After injuring himself playing football, Roderick Turner sought a new sport to pique his interest. That sport turned out to be golf and he has been playing since 1994. Turner’s curiosity in golf came through the help of his friends. Unlike basketball and football, golf isn’t saturated with African-American players. This too sparked Turner’s interest in the game.
“From my own personal experience in the Black golfing community, there seems to be a lot of interest in the sport,” said Turner. “There just isn’t a lot of knowledge of the rich history and the role that African Americans played in that history.”
With pioneers like Teddy Rhodes, Thea Gibson and Bill Spiller, it was expected that Tiger Woods would lead in a new generation of Black golfers who would dominate the sport. Sixteen years into Woods’ illustrious career he’s number one in the world, but the predicted avalanche of African Americans following in his footsteps has yet to be seen. Though, it may be on the way.
Thanks to the anticipation and hype behind Woods and the annual Georgia golf classic, The Masters, in Augusta, Black golfers and Black-owned golf courses have become a more usual sight than ever in the peach state.
Rome Matthews picked up golf as a hobby in 2009 after being offered a job at a local course. Although golf wasn’t an initial favorite, the game grew on him and he says it has taught him valuable morals.
“Golf is a really humbling game,” said Matthews. “It’s not like basketball or football where you have people yelling and going crazy. It’s very gentle and teaches integrity. We need more sports like it, especially for the youth.”
Recently, there has been also been a push to get young people more involved with the game.
The Ryan Cameron Foundation held its 8th Annual Youth Golf Clinic at Charlie Yates Golf Clinic on Saturday during The Masters. The clinic focused on teaching young people the core aspects of the game of golf while emphasizing the skills of strategy, discipline and teamwork.
“A one point it became really popular for celebrities to host golfing events for adults so I decided to change it up and do something for the youth,” said Ryan Cameron, the V-103 morning show host and host of the tournament. “Golf is the only sport that you can play well into your 90s. It’s not about physical strength but strategy. I wanted to teach the kids these skills early on. I regret not getting into golf sooner than I did.”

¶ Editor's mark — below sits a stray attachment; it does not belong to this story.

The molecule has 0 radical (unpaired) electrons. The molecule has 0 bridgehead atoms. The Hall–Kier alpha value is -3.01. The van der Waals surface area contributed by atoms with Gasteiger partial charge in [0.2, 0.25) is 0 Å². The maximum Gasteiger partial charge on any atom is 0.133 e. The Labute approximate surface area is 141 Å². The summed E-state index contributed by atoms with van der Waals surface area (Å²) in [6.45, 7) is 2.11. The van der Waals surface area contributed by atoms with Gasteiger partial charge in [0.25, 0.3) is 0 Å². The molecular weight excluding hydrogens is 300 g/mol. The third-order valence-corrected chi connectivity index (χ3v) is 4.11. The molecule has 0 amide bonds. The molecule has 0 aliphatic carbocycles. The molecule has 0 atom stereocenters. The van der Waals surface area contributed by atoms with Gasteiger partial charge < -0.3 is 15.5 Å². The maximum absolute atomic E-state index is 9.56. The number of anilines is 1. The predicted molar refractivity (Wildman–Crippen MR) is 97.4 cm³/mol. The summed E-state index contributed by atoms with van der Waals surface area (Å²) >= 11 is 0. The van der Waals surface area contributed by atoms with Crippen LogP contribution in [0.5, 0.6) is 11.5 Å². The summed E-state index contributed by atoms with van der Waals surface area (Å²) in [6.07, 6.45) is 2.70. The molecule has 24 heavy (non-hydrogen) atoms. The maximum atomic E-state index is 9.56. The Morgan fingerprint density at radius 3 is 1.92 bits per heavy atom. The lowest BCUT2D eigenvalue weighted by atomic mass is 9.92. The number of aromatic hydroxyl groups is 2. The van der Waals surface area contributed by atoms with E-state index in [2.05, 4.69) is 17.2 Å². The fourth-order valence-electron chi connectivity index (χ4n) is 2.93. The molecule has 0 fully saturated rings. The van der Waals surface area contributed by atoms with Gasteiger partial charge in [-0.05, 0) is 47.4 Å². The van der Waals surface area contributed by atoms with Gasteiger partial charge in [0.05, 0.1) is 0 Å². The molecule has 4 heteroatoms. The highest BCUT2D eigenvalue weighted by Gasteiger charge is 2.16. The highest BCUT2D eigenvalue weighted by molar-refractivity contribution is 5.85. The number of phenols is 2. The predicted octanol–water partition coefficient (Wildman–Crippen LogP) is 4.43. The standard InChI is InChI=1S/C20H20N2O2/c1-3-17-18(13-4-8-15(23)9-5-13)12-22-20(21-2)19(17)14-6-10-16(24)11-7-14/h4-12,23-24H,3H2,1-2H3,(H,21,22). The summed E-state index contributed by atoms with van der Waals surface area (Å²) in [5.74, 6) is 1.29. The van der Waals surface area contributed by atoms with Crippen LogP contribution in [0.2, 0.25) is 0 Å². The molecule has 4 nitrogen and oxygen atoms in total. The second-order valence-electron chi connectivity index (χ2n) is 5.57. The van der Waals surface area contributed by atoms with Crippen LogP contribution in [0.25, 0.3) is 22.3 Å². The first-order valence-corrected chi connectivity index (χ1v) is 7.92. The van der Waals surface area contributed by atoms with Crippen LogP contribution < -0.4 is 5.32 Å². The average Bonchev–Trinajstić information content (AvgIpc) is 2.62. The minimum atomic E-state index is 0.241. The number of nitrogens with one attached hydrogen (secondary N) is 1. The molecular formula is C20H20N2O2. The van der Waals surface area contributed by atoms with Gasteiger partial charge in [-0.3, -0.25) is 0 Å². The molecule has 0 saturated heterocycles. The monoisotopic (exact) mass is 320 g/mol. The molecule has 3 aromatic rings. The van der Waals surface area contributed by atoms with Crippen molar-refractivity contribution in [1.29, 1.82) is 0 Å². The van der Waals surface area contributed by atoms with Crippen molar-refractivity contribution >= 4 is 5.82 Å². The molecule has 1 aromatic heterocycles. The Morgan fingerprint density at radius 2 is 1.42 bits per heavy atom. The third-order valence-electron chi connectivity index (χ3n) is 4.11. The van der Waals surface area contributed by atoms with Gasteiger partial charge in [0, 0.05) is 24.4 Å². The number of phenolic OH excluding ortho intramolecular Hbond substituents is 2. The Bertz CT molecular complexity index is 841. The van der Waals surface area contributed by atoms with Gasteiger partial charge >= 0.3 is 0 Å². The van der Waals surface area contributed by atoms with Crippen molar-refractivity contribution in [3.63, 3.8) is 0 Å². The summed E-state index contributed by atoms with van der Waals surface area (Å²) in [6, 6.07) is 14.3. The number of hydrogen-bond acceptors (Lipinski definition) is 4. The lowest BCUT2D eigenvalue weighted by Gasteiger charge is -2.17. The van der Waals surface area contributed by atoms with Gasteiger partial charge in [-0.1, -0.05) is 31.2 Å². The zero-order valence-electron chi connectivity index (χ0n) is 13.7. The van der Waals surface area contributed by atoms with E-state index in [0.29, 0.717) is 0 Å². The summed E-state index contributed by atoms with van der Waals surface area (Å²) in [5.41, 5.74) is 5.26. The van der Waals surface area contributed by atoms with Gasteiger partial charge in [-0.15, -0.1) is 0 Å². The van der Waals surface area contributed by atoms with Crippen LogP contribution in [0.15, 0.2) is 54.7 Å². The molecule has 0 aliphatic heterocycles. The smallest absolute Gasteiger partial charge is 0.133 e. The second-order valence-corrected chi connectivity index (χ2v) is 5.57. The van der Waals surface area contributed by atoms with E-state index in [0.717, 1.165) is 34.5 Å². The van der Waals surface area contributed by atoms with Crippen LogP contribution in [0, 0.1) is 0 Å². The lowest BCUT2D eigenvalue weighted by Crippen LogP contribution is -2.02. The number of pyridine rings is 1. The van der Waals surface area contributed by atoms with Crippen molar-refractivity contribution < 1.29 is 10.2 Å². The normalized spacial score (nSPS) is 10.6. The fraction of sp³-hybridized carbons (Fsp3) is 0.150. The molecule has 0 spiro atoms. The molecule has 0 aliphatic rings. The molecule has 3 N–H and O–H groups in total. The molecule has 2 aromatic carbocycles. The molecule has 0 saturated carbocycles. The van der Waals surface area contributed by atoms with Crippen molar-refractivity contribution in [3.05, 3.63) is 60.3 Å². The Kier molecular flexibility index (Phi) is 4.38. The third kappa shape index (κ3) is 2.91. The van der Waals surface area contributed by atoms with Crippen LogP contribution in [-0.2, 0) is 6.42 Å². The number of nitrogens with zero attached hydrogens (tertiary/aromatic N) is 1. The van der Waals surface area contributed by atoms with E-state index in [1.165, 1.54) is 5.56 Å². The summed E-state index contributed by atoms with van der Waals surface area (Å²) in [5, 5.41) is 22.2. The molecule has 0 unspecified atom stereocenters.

This year’s participants included members from the Ryan Cameron Leadership Academy, Ivy Prep Academy, First Tee of East Lake and Black Star Educational Institute.
“A lot of the students who participate with the foundation were saying that they wanted to do something nontraditional,” said Tracye Bryant, CEO of the Ryan Cameron Foundation. “So we decided to get them away from football and basketball and teach them golf.”
Participants received a free full set of personal golf clubs and professional instruction from PGA professional golf players.
Wesley Wallace, a senior at Mount Zion High School, has been a member of the Cameron Leadership Academy for four years. He was introduced to golf as a freshman in high school and hopes to play professionally.
“I didn’t think I would ever play golf and actually enjoy it,” said Wallace. “These clinics introduced me to the sport and now I am the captain of my school’s golf team. It has helped me build patience and I am considering golf as a career.”
Although golf still has not become the most popular sport among African Americans, many Black golfers stress the valuable lessons and skills to be learned through the game.
“No one wants their child out in public misrepresenting their family,” said Matthews. “Golf teaches how to dress and speak well. It teaches proper manners. There’s a whole etiquette to it. It’s a gentleman’s sport.”
- Created on 18 April 2013
(AP) — Rescue workers searched rubble that witnesses compared to a war zone early Thursday for survivors of a fertilizer plant explosion in a small Texas town that killed as many as 15 people and injured more than 160 others. The blast left the factory a smoldering ruin and leveled homes and businesses for blocks in every direction.
- Created on 16 April 2013
According to a recent survey by Wells Fargo, African-American investors report high levels of confidence in their financial future. African Americans are also optimistic about the political and economic future of the country.
Three in five Black investors express confidence in their own financial future while half report they are better off now than they were three years ago.